Jails to get an extra pounds 69m

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THE SOARING prison population is continuing to drain money from the Government coffers as the Home Office was forced yesterday to announce an extra pounds 69m to cope with over-crowding.

The additional money, which will help keep the prison ship afloat, follows earlier promises of a pounds 43m cash injection in the past year. The extra cash up to April 1999 comes on top of the existing prison budget of pounds 1,704m.

Jack Straw, the Home Secretary, said yesterday that the extra pounds 112m would provide 1,540 new jail places and the placing of an additional 2,280 prisoners in existing accommodation in England and Wales. It will cover the building of six new house blocks in jails around the country, the conversion of existing prison space into cells and the continued use of the prison ship HMP Weare, in Portland harbour, Dorset.

The total prison population in England and Wales currently stands at more than 64,300. The most recent Home Office estimates suggest that if current trends continue, that figure could rise to between 82,800 and 92,600 by 2005, requiring the building of up to 24 additional jails at a cost of pounds 2bn.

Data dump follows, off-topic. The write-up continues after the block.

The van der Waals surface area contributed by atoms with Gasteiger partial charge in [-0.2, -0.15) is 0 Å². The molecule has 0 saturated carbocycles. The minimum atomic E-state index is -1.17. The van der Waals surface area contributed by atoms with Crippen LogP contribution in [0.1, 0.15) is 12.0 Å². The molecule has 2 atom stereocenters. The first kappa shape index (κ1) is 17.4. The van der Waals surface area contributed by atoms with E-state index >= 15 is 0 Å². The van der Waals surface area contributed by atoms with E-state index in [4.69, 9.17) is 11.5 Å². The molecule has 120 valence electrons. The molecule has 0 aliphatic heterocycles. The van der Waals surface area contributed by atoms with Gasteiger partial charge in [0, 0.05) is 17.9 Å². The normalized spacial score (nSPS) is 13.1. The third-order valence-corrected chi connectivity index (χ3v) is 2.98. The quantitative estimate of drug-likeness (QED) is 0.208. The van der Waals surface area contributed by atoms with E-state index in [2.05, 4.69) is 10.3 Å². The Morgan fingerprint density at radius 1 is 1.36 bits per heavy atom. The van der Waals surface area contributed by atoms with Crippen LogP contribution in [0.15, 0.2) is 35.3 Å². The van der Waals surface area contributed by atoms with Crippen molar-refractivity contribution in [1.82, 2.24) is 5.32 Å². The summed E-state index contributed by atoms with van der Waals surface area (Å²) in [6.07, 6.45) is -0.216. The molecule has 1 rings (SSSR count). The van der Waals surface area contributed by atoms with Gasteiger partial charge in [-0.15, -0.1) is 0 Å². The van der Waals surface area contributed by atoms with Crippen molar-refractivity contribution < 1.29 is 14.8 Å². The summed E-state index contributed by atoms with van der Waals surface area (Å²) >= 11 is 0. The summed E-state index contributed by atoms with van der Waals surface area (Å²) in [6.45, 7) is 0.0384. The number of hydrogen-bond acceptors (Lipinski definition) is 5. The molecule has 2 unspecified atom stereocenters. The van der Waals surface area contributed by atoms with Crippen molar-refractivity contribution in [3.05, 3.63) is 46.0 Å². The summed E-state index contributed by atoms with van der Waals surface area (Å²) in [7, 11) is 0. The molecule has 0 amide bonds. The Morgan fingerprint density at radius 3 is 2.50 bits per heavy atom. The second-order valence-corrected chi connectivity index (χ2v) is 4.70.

The recent predictions are far higher than previous ones, raising concerns that the Home Office will have to continue to pour in huge amounts of extra money for the next decade.

Tougher sentences and an increased willingness by the courts to jail more people for longer periods is blamed for the continued rise in the number of people behind bars.

Jack Straw hopes that extending non-custodial sentences, such as home curfews for those convicted monitored by electronic tags, will help to stem the rise, which has meant 20,000 extra inmates in four years.